I came to Israel last week to show solidarity with her people and government, in part because I am embarrassed by the actions of my own government. The White House should never pressure an ally to accept flawed, biased ceasefire proposals in a war with terrorists who are hell-bent on annihilating them.

The U.S. government should never hold back arms from — or micromanage arms transfers to — an ally fighting for her life.

No administration should try to force an ally to divide her own capital city and surrender the sovereignty of that capital to an enemy sworn to obliterate her.

Nor should any administration leak to the media policy or personal disagreements with an ally, especially during war time.

Yet this is exactly what is happening.

The delegation of American business leaders, pastors and journalists I brought to Jerusalem join me in standing with Israel because we see a friend under attack and feeling increasingly alone. While we were there, Hamas fired more than 150 rockets at Israeli civilian population centers, bringing their total rocket attacks to more than 4,000 in the past seven weeks. My colleagues and I were in Jerusalem on Tuesday evening when the Code Red sirens sounded. A rocket was headed for the Holy City and we had to rush into bomb shelters with our Israeli friends. Yet the world repeatedly criticizes and condemns Israel for exercising her right to self-defense.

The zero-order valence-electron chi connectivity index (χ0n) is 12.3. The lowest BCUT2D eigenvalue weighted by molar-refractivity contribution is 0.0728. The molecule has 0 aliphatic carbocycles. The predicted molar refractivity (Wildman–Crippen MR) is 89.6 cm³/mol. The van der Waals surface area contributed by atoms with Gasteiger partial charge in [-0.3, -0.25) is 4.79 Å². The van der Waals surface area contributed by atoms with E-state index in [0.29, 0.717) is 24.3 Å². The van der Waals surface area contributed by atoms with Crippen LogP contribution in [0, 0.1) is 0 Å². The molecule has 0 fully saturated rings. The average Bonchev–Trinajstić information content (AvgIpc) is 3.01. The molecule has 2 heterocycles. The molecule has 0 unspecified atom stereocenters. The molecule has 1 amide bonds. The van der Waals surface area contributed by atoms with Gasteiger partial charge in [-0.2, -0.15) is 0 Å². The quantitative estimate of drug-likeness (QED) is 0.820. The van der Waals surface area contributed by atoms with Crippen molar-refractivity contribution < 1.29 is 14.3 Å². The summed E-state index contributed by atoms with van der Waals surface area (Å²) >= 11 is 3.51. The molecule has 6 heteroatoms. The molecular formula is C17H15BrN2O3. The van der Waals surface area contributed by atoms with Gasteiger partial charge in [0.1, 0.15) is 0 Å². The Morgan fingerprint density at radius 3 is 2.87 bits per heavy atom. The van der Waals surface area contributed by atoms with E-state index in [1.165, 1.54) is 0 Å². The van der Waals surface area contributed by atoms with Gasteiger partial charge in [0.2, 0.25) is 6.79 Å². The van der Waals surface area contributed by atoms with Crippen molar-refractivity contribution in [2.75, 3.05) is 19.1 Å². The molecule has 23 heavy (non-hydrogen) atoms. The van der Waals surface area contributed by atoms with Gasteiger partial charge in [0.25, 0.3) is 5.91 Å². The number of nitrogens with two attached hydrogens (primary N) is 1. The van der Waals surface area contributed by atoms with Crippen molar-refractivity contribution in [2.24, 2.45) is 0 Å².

Imagine if Washington, D.C., or St. Louis or San Diego were under rocket attack. Would we not strike back hard and relentlessly at those firing the rockets? Would we take kindly to foreign leaders who told us to stop defending ourselves even as the terrorists kept shooting at us?

The most moving part of our visit was meeting with the precious parents of Gil’Ad Shaer, one of the teenage boys Hamas kidnapped and murdered in June. As we sat in their home we heard their story and saw their grief. But we also saw their determination not to let the jihadists destroy their country or their hope for the future.

America must stand with such brave souls. After all, Israel’s fight against radical Islam is our fight too. If we do not defeat the terrorists in the Mideast, they will strike America at home.

Our commitment to Israel does not mean we are blind to the pain and challenges the Palestinians in Gaza face. To the contrary, we care deeply about them and seek their freedom from tyranny.

The Palestinians of Gaza absolutely need to be liberated….from the cruel occupation of Hamas. The Palestinians of Gaza need to be set free from Hamas’ reign of terror and barbarity. This should be a major priority of the U.S. government.

Unfortunately, American foreign policy today is in complete disarray. Incompetence reigns in the White House and State Department and has for six years. Our friends no longer trust us. Our enemies no longer fear us. This is a recipe for disaster.

“Leading from behind” is not leadership at all. The President’s steady retreat from the Mideast is creating a dangerous vacuum jihadist forces are moving to fill from Syria to Iraq to Gaza.

We can and must do better. Democrats should start by putting serious pressure on the President to truly and fully support Israel and to stop pressuring her to make bad deals with dangerous foes. Republicans can start by repudiating isolationist voices in our party and those who call for ending all military aid to Israel.

Now is the time to stand unified for Israel.

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Rick Santorum is a former U.S. senator from Pennsylvania and candidate for the Republican presidential nomination.